Nearly half (250 million) use weibos, microblogs similar to Twitter that can circumvent the country’s powerful censors, official data showed on Monday.
The weibos have become hugely popular platforms for people to vent their anger over perceived injustices or corruption and organize and spread news of protests, posing a challenge to government attempts to control information.
The rise in the number of people using the weibos was particularly dramatic, the China Internet Network Information Center (CNNIC) figures show, jumping to 250 million from just 63 million at the end of 2010.
China regularly blocks web content it deems politically sensitive in a vast censorship system dubbed the “Great Firewall of China” and is hugely concerned about the power of the Internet to influence public opinion.
“Chinese authorities are more and more concerned about the Internet because it’s such a decentralised medium and so difficult to control,” said David Bandurski, a Hong Kong-based researcher at the China Media Project.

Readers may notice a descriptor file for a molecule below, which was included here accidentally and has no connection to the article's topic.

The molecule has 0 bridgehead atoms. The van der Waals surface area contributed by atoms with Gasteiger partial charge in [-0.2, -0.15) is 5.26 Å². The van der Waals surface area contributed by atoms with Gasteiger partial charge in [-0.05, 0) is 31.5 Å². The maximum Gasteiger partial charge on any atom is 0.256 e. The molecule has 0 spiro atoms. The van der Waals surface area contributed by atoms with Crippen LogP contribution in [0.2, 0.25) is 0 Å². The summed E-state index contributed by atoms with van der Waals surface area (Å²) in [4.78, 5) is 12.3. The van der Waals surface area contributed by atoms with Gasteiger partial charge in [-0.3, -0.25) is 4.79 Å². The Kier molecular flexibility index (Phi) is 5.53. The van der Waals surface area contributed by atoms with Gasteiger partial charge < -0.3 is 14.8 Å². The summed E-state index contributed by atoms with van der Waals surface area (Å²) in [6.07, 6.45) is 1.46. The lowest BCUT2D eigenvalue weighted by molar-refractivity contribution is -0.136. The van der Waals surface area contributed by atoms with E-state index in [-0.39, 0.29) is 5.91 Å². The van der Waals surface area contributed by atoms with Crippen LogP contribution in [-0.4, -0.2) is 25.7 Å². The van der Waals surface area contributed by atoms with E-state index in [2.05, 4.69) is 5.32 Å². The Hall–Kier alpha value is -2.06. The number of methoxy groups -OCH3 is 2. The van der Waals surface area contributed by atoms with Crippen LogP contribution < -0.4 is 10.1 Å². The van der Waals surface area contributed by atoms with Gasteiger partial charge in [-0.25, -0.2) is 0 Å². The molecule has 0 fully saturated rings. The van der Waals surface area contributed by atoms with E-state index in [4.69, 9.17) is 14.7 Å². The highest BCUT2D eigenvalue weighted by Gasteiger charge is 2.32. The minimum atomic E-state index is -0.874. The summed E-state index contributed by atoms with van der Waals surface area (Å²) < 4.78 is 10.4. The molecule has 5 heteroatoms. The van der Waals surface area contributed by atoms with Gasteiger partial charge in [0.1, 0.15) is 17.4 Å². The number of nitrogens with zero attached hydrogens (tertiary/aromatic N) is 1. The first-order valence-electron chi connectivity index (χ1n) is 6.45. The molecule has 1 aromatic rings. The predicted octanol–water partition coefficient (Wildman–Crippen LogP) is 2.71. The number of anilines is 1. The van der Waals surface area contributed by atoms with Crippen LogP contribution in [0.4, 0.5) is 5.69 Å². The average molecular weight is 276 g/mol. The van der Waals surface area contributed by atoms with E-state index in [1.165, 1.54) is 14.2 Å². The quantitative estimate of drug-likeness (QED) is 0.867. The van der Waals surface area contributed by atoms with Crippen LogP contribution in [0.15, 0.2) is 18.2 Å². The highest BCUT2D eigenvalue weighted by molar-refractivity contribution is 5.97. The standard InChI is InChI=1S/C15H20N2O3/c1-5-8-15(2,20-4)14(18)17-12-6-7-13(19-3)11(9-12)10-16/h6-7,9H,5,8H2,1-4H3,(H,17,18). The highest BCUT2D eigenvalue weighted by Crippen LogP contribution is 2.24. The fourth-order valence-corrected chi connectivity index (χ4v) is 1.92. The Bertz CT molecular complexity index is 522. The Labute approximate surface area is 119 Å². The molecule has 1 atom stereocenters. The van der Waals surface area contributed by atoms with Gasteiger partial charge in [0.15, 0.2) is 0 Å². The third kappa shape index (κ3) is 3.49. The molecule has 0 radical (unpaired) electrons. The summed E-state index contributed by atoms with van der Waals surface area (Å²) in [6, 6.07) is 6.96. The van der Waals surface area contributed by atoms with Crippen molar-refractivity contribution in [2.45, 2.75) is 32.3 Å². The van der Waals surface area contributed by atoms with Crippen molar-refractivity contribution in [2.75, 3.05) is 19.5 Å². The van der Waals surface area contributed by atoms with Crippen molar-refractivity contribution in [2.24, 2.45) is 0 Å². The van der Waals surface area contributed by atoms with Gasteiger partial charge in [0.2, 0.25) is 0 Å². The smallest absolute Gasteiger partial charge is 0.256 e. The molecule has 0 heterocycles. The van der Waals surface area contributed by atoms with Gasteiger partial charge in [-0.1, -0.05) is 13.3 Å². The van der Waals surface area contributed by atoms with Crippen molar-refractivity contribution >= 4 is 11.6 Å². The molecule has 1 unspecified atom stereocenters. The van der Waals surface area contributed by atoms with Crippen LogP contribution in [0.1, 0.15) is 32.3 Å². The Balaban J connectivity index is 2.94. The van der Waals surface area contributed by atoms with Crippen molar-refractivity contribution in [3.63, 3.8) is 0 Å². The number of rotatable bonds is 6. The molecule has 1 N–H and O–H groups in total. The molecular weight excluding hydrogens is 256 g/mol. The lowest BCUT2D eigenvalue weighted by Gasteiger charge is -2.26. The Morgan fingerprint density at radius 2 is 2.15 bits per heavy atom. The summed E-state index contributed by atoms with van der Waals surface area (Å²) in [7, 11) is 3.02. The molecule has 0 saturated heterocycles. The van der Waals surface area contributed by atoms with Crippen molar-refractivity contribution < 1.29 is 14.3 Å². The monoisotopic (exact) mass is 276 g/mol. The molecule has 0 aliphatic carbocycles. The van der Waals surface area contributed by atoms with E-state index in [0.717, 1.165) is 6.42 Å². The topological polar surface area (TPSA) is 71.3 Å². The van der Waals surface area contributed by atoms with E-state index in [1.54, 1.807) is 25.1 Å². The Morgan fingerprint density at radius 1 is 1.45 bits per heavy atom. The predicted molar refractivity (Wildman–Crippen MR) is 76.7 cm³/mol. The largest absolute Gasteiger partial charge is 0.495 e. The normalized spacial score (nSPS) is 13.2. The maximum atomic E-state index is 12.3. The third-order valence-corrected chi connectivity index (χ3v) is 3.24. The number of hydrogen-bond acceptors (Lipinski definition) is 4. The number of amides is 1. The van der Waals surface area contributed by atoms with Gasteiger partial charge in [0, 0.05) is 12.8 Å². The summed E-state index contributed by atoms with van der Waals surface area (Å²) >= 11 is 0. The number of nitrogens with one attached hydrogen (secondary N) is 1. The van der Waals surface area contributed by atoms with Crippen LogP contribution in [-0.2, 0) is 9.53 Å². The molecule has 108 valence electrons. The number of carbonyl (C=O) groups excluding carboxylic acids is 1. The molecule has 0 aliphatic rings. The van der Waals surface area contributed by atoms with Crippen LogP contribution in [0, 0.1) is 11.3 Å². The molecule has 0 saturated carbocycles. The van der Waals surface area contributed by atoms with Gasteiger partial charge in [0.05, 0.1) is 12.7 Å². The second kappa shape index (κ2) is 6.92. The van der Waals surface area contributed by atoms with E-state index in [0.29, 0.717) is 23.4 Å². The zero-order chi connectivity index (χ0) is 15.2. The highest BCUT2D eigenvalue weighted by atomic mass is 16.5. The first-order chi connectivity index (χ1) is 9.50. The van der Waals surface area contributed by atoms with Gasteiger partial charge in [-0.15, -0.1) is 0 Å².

“Since 2005, the whole focus of control of information has shifted from traditional media to the Internet.”
Rural Internet use rose by 8.9% last year to 136 million people, but huge disparities still exist between rich and poor regions, the data shows.
While more than 70% of Beijing’s population used the Internet last year, only 24.2% of people went online in the southwestern province of Guizhou—the poorest in China.
The number of people surfing the web on mobile phones reached 356 million in 2011, up by nearly 53 million, the industry group said.